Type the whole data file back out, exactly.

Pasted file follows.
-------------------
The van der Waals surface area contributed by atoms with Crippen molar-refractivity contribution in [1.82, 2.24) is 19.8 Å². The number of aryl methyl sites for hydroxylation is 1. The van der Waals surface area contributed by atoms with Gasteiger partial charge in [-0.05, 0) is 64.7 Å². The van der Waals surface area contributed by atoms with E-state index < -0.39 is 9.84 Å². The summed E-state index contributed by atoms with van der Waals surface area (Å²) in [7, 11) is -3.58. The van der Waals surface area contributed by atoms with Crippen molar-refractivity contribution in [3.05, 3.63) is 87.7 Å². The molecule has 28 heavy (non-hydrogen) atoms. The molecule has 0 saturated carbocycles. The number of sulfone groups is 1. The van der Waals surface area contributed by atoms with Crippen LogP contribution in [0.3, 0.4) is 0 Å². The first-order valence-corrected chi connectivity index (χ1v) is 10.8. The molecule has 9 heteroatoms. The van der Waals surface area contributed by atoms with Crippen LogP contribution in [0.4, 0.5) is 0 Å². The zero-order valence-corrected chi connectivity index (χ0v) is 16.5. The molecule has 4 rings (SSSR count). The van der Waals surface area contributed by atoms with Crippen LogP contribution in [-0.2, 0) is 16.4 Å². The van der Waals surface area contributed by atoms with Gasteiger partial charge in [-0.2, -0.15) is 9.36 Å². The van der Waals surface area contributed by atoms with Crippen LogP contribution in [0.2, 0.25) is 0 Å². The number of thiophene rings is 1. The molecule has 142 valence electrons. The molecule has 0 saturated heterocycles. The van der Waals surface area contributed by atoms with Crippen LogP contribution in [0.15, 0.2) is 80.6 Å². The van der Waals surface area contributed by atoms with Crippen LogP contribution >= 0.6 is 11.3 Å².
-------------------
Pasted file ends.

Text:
The van der Waals surface area contributed by atoms with Crippen molar-refractivity contribution in [1.82, 2.24) is 19.8 Å². The number of aryl methyl sites for hydroxylation is 1. The van der Waals surface area contributed by atoms with Gasteiger partial charge in [-0.05, 0) is 64.7 Å². The van der Waals surface area contributed by atoms with E-state index < -0.39 is 9.84 Å². The summed E-state index contributed by atoms with van der Waals surface area (Å²) in [7, 11) is -3.58. The van der Waals surface area contributed by atoms with Crippen molar-refractivity contribution in [3.05, 3.63) is 87.7 Å². The molecule has 28 heavy (non-hydrogen) atoms. The molecule has 0 saturated carbocycles. The number of sulfone groups is 1. The van der Waals surface area contributed by atoms with Crippen LogP contribution in [0.3, 0.4) is 0 Å². The first-order valence-corrected chi connectivity index (χ1v) is 10.8. The molecule has 9 heteroatoms. The van der Waals surface area contributed by atoms with Crippen LogP contribution in [0.4, 0.5) is 0 Å². The zero-order valence-corrected chi connectivity index (χ0v) is 16.5. The molecule has 4 rings (SSSR count). The van der Waals surface area contributed by atoms with Crippen LogP contribution in [-0.2, 0) is 16.4 Å². The van der Waals surface area contributed by atoms with Gasteiger partial charge in [-0.2, -0.15) is 9.36 Å². The van der Waals surface area contributed by atoms with Crippen LogP contribution in [0.2, 0.25) is 0 Å². The number of thiophene rings is 1. The molecule has 142 valence electrons. The molecule has 0 saturated heterocycles. The van der Waals surface area contributed by atoms with Crippen LogP contribution in [0.15, 0.2) is 80.6 Å². The van der Waals surface area contributed by atoms with Crippen LogP contribution >= 0.6 is 11.3 Å².